You do have one clause toward to game style, which is 'no-PVP game'. This is very reasonable, and important if the group (or some players) commonly engage in PVP action.
That said, I personally don't care for some of the details you've included. Stating how the relationship between the characters must be, feels unnecessary, and a bit stifling to me. I would respect a no-PVP rule, but prefer to fit my character to it myself (whether common goal, debts, friendship, or something else).

Attendence
This is one of the major challenges to a rpg group. And while it is important to have players commit to the game (unless there is reasonable excuses), you should make sure that you contract work in that way.
Making it 'show up, or you might be thrown out' might take the responability away from the player, who might think "I face the consequence, so it is my choice".
Instead I'd return to the group contract, as a means to a common goal. Attendance is important because it affects the game of everyone in the group. People should understand that it has an impact if they don't show, and hopefully learn to take responsibility.
To reach that end, I think it is necessary to reach a point where everyone is 'stakeholders in our game' rather than 'consumers of the GMs game.'

Ultimately, I wish you all the luck, and hope your solution work for you and your players.


Torlandril Morninglord wrote:

For a while I was disillusioned with gaming. I found that the structure of games was always too casual for me.

Recently I got a team together using what has now become my "Gamer Contract." It is the idea that a role-playing game should be respected just like sports. That discipline, teamwork, dedication, a desire to improve, and an obligation once signed-up are all fundamental parts of the experience.

Feel free to read it in Google Docs LINK to the Gamer Contract

Comments welcome, but understand that I already know this is not for everyone.

I don't really see anything unreasonable there - assuming the GM has a similar commitment, of course (used to have a GM who'd flake out and cancel on the day! Eventually I replaced him as GM). I think you're right that a lot of trouble is caused by differing player/GM expectations, like the new player last time who texted me right before the game to cancel (not an emergency), apparently thinking attendance was optional. Maybe I should have run through stuff like that: "if you join a regular game, you're expected to show up for it, or have a good reason why not and give 24 hours notice - serious emergencies excepted".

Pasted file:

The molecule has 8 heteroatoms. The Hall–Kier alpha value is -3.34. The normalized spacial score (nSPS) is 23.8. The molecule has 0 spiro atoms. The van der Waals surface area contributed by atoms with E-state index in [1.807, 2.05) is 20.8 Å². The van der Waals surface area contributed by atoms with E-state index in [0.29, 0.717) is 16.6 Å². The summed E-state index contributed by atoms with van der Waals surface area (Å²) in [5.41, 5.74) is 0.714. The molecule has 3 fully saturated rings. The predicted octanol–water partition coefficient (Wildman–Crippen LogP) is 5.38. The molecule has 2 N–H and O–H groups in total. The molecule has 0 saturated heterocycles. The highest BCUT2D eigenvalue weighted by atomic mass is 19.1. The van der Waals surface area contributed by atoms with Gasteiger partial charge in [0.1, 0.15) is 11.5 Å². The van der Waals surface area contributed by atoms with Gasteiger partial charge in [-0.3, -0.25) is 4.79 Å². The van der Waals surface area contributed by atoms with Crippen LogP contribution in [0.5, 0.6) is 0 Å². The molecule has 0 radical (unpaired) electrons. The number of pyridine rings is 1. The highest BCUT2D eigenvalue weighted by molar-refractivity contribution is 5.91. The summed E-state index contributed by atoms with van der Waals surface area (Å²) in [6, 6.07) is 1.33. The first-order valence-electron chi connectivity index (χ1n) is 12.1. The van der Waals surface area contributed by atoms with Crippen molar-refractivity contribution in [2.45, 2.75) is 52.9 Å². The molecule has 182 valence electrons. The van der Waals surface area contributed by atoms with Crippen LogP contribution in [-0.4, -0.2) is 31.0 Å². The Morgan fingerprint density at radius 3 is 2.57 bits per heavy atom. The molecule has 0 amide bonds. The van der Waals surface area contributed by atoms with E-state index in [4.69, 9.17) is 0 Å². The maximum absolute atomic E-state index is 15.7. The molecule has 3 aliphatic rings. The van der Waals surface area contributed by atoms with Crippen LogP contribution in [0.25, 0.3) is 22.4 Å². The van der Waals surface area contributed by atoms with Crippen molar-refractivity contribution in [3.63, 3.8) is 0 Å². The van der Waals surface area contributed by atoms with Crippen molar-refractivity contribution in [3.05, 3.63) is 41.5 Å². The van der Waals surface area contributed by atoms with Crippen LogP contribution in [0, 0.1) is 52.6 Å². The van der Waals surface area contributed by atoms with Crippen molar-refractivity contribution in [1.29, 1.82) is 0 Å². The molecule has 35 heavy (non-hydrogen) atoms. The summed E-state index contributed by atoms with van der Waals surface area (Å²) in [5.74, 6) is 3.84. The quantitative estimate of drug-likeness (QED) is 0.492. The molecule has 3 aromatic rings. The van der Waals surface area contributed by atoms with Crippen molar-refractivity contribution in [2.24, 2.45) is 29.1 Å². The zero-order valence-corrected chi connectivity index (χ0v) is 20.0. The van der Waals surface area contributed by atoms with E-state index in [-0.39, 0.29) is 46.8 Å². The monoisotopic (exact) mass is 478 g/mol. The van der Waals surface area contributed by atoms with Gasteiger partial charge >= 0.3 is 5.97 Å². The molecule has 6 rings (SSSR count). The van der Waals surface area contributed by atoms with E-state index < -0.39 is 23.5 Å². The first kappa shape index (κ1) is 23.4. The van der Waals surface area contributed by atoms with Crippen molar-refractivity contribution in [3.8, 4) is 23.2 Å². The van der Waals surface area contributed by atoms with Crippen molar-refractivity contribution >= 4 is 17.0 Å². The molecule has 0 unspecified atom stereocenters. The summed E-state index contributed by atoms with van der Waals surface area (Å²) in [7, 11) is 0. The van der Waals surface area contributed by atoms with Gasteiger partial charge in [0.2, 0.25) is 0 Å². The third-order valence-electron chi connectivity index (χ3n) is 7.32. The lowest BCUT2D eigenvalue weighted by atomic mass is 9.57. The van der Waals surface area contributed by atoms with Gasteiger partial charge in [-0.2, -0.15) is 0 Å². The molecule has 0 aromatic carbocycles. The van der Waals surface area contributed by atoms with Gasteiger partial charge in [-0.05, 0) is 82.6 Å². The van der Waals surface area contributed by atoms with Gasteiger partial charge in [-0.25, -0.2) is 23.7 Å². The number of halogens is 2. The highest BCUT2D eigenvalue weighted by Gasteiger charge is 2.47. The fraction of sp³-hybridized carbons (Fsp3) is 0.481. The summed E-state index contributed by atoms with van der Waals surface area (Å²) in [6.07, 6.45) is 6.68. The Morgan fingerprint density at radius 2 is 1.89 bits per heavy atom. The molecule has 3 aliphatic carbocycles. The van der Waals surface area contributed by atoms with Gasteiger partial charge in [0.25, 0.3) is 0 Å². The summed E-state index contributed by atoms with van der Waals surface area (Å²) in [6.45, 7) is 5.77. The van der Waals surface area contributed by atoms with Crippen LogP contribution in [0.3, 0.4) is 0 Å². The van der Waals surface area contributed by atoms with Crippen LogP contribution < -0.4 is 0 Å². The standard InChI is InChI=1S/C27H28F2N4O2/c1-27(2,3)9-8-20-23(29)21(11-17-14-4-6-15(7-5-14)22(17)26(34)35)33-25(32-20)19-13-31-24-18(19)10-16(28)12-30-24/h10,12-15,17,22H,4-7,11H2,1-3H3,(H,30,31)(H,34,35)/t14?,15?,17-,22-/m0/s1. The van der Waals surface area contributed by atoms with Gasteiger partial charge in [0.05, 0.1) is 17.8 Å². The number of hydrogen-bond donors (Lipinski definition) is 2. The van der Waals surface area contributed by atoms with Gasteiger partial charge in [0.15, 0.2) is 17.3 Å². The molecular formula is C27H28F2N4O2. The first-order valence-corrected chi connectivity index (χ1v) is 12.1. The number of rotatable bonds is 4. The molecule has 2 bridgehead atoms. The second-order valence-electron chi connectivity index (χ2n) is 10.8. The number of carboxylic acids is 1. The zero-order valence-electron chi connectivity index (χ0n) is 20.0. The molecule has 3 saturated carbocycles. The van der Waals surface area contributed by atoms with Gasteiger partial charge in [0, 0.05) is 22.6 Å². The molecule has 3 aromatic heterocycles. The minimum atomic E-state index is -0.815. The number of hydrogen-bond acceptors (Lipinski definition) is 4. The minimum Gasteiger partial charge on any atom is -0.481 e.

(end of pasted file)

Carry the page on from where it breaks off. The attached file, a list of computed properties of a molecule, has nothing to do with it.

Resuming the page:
I have another group playing 4e D&D where some of the players play on their smartphones during the game, not paying attention to the game. This really sucks the atmosphere from the table sometimes, and can slow things to a crawl when they haven't been paying attention in combat. I feel I should have set a rule about that early on. I've even been in games where players have laptop PCs plunked on the table and are playing on them during the game, which for me totally destroys the atmosphere/enjoyment. Good players don't do this, but maybe there do need to be table etiquette rules written out for the rest.

Edit: I GM/play in a Meetup/club environment. A player with a spot in my game usually means that some other would-be player doesn't get to play. So if someone who is going to not show up when they don't feel like it is taking away a place from someone who will show regularly, I'd rather replace the 'casual' player with a better player.

Sovereign Court RPG Superstar 2009 Top 32

2 people marked this as a favorite.

I for one think it is very defensive and veers close to passive-aggressive in places.

Not something I would hand out to players-to-be and expect anything positive. If it works for your particular group, great. Yet I think most groups I played with have solved these problems by having a private chat or two, if and when actual problems arose, instead of up-front legalese laden with threats.


3 people marked this as a favorite.

Problems I see -

  • Requiring people to show up early to every session. Why not just say the start time is earlier? Start the game as soon as everyone shows up, but budget a half-hour window for prep time in case someone gets caught in traffic.

  • No excuses for being absent? Well, I guess I'll just lose my job over a game because I gotta tell my boss I can't work that overtime, or tell my wife "sorry, I can't go out on our anniversary. it's game night."